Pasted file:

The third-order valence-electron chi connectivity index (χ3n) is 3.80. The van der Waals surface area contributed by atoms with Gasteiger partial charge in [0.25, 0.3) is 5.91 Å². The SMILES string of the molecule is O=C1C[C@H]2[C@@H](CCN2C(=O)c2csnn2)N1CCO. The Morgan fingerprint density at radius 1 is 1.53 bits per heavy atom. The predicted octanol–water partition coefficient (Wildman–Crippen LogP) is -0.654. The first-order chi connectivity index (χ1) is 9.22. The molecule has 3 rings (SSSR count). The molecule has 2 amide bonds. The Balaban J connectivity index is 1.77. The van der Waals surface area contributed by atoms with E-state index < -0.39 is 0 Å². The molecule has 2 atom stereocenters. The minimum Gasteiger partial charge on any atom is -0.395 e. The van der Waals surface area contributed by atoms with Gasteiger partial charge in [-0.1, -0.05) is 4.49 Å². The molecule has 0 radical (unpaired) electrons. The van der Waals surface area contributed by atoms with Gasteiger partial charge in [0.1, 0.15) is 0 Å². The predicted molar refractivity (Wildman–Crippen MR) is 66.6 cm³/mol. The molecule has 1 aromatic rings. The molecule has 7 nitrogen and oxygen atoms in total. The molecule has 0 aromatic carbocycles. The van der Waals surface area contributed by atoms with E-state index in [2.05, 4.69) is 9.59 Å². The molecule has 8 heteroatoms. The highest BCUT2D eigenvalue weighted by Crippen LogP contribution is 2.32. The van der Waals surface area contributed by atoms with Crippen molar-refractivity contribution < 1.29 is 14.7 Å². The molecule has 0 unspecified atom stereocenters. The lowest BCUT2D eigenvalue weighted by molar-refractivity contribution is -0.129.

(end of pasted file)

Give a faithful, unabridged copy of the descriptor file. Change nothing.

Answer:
The third-order valence-electron chi connectivity index (χ3n) is 3.80. The van der Waals surface area contributed by atoms with Gasteiger partial charge in [0.25, 0.3) is 5.91 Å². The SMILES string of the molecule is O=C1C[C@H]2[C@@H](CCN2C(=O)c2csnn2)N1CCO. The Morgan fingerprint density at radius 1 is 1.53 bits per heavy atom. The predicted octanol–water partition coefficient (Wildman–Crippen LogP) is -0.654. The first-order chi connectivity index (χ1) is 9.22. The molecule has 3 rings (SSSR count). The molecule has 2 amide bonds. The Balaban J connectivity index is 1.77. The van der Waals surface area contributed by atoms with E-state index < -0.39 is 0 Å². The molecule has 2 atom stereocenters. The minimum Gasteiger partial charge on any atom is -0.395 e. The van der Waals surface area contributed by atoms with Gasteiger partial charge in [-0.1, -0.05) is 4.49 Å². The molecule has 0 radical (unpaired) electrons. The van der Waals surface area contributed by atoms with Gasteiger partial charge in [0.1, 0.15) is 0 Å². The predicted molar refractivity (Wildman–Crippen MR) is 66.6 cm³/mol. The molecule has 1 aromatic rings. The molecule has 7 nitrogen and oxygen atoms in total. The molecule has 0 aromatic carbocycles. The van der Waals surface area contributed by atoms with E-state index in [2.05, 4.69) is 9.59 Å². The molecule has 8 heteroatoms. The highest BCUT2D eigenvalue weighted by Crippen LogP contribution is 2.32. The van der Waals surface area contributed by atoms with Crippen molar-refractivity contribution < 1.29 is 14.7 Å². The molecule has 0 unspecified atom stereocenters. The lowest BCUT2D eigenvalue weighted by molar-refractivity contribution is -0.129.